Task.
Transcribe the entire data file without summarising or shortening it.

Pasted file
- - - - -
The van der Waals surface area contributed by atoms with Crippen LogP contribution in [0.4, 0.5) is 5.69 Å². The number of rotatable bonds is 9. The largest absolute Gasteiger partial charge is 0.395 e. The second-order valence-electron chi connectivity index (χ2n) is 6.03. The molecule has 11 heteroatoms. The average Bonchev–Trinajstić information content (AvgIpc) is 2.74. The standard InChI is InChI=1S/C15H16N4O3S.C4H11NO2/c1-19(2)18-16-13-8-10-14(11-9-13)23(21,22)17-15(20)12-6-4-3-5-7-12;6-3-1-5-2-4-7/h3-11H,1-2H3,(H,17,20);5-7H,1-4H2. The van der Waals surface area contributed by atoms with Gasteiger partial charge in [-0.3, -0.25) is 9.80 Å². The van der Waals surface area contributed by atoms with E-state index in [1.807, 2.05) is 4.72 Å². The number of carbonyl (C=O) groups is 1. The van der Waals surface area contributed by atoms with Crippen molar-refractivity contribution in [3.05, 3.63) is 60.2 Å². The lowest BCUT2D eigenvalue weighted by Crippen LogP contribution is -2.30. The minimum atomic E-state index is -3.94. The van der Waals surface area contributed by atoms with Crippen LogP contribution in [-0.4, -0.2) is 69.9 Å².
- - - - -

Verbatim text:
The van der Waals surface area contributed by atoms with Crippen LogP contribution in [0.4, 0.5) is 5.69 Å². The number of rotatable bonds is 9. The largest absolute Gasteiger partial charge is 0.395 e. The second-order valence-electron chi connectivity index (χ2n) is 6.03. The molecule has 11 heteroatoms. The average Bonchev–Trinajstić information content (AvgIpc) is 2.74. The standard InChI is InChI=1S/C15H16N4O3S.C4H11NO2/c1-19(2)18-16-13-8-10-14(11-9-13)23(21,22)17-15(20)12-6-4-3-5-7-12;6-3-1-5-2-4-7/h3-11H,1-2H3,(H,17,20);5-7H,1-4H2. The van der Waals surface area contributed by atoms with Gasteiger partial charge in [-0.3, -0.25) is 9.80 Å². The van der Waals surface area contributed by atoms with E-state index in [1.807, 2.05) is 4.72 Å². The number of carbonyl (C=O) groups is 1. The van der Waals surface area contributed by atoms with Crippen molar-refractivity contribution in [3.05, 3.63) is 60.2 Å². The lowest BCUT2D eigenvalue weighted by Crippen LogP contribution is -2.30. The minimum atomic E-state index is -3.94. The van der Waals surface area contributed by atoms with Crippen LogP contribution in [-0.4, -0.2) is 69.9 Å².